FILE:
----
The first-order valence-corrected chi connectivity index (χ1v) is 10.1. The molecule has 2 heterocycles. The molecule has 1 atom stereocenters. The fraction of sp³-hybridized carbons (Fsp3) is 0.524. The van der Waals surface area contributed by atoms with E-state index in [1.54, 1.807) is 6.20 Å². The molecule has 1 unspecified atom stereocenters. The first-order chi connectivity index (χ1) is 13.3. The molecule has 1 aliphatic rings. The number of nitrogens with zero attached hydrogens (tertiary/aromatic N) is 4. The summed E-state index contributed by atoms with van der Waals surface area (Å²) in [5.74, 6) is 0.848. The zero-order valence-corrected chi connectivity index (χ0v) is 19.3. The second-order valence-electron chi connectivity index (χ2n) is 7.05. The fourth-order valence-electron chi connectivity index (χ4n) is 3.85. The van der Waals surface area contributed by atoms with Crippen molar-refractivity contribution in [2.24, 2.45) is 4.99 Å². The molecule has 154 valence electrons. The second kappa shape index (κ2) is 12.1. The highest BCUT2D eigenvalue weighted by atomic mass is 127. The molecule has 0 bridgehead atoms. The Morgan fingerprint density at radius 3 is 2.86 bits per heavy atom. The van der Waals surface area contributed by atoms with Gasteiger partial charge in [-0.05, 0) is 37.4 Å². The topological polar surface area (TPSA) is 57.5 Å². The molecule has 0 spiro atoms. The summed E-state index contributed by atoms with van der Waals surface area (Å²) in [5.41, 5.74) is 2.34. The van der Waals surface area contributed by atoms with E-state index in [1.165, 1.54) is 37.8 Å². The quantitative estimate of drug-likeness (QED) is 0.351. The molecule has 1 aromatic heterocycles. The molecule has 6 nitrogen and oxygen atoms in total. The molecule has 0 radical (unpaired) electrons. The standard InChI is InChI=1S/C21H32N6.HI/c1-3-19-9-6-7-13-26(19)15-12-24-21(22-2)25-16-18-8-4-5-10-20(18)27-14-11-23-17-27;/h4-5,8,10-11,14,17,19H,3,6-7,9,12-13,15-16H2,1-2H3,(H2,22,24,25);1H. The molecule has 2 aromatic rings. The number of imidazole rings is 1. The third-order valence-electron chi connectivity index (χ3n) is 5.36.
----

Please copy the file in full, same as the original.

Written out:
The first-order valence-corrected chi connectivity index (χ1v) is 10.1. The molecule has 2 heterocycles. The molecule has 1 atom stereocenters. The fraction of sp³-hybridized carbons (Fsp3) is 0.524. The van der Waals surface area contributed by atoms with E-state index in [1.54, 1.807) is 6.20 Å². The molecule has 1 unspecified atom stereocenters. The first-order chi connectivity index (χ1) is 13.3. The molecule has 1 aliphatic rings. The number of nitrogens with zero attached hydrogens (tertiary/aromatic N) is 4. The summed E-state index contributed by atoms with van der Waals surface area (Å²) in [5.74, 6) is 0.848. The zero-order valence-corrected chi connectivity index (χ0v) is 19.3. The second-order valence-electron chi connectivity index (χ2n) is 7.05. The fourth-order valence-electron chi connectivity index (χ4n) is 3.85. The van der Waals surface area contributed by atoms with Crippen molar-refractivity contribution in [2.24, 2.45) is 4.99 Å². The molecule has 154 valence electrons. The second kappa shape index (κ2) is 12.1. The highest BCUT2D eigenvalue weighted by atomic mass is 127. The molecule has 0 bridgehead atoms. The Morgan fingerprint density at radius 3 is 2.86 bits per heavy atom. The van der Waals surface area contributed by atoms with Gasteiger partial charge in [-0.05, 0) is 37.4 Å². The topological polar surface area (TPSA) is 57.5 Å². The molecule has 0 spiro atoms. The summed E-state index contributed by atoms with van der Waals surface area (Å²) in [5.41, 5.74) is 2.34. The van der Waals surface area contributed by atoms with E-state index in [1.165, 1.54) is 37.8 Å². The quantitative estimate of drug-likeness (QED) is 0.351. The molecule has 1 aromatic heterocycles. The molecule has 6 nitrogen and oxygen atoms in total. The molecule has 0 radical (unpaired) electrons. The standard InChI is InChI=1S/C21H32N6.HI/c1-3-19-9-6-7-13-26(19)15-12-24-21(22-2)25-16-18-8-4-5-10-20(18)27-14-11-23-17-27;/h4-5,8,10-11,14,17,19H,3,6-7,9,12-13,15-16H2,1-2H3,(H2,22,24,25);1H. The molecule has 2 aromatic rings. The number of imidazole rings is 1. The third-order valence-electron chi connectivity index (χ3n) is 5.36.